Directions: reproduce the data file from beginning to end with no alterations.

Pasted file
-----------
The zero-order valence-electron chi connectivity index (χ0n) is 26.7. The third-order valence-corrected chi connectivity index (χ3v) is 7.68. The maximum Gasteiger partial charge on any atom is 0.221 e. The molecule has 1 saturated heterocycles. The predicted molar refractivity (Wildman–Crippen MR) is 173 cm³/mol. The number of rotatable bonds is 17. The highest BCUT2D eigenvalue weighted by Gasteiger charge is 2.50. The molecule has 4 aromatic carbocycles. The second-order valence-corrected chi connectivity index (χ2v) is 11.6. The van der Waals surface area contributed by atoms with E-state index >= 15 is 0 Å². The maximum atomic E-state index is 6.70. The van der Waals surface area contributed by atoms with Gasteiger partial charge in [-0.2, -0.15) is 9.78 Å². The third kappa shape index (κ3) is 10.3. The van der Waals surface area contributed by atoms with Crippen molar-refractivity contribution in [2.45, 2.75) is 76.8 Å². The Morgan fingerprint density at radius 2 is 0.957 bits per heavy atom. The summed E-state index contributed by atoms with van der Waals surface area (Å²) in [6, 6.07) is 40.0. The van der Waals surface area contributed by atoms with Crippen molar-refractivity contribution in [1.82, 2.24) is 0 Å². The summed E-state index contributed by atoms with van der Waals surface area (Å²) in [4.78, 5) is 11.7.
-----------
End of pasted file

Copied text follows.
The zero-order valence-electron chi connectivity index (χ0n) is 26.7. The third-order valence-corrected chi connectivity index (χ3v) is 7.68. The maximum Gasteiger partial charge on any atom is 0.221 e. The molecule has 1 saturated heterocycles. The predicted molar refractivity (Wildman–Crippen MR) is 173 cm³/mol. The number of rotatable bonds is 17. The highest BCUT2D eigenvalue weighted by Gasteiger charge is 2.50. The molecule has 4 aromatic carbocycles. The second-order valence-corrected chi connectivity index (χ2v) is 11.6. The van der Waals surface area contributed by atoms with E-state index >= 15 is 0 Å². The maximum atomic E-state index is 6.70. The van der Waals surface area contributed by atoms with Gasteiger partial charge in [-0.2, -0.15) is 9.78 Å². The third kappa shape index (κ3) is 10.3. The van der Waals surface area contributed by atoms with Crippen molar-refractivity contribution in [2.45, 2.75) is 76.8 Å². The Morgan fingerprint density at radius 2 is 0.957 bits per heavy atom. The summed E-state index contributed by atoms with van der Waals surface area (Å²) in [6, 6.07) is 40.0. The van der Waals surface area contributed by atoms with Crippen molar-refractivity contribution in [1.82, 2.24) is 0 Å². The summed E-state index contributed by atoms with van der Waals surface area (Å²) in [4.78, 5) is 11.7.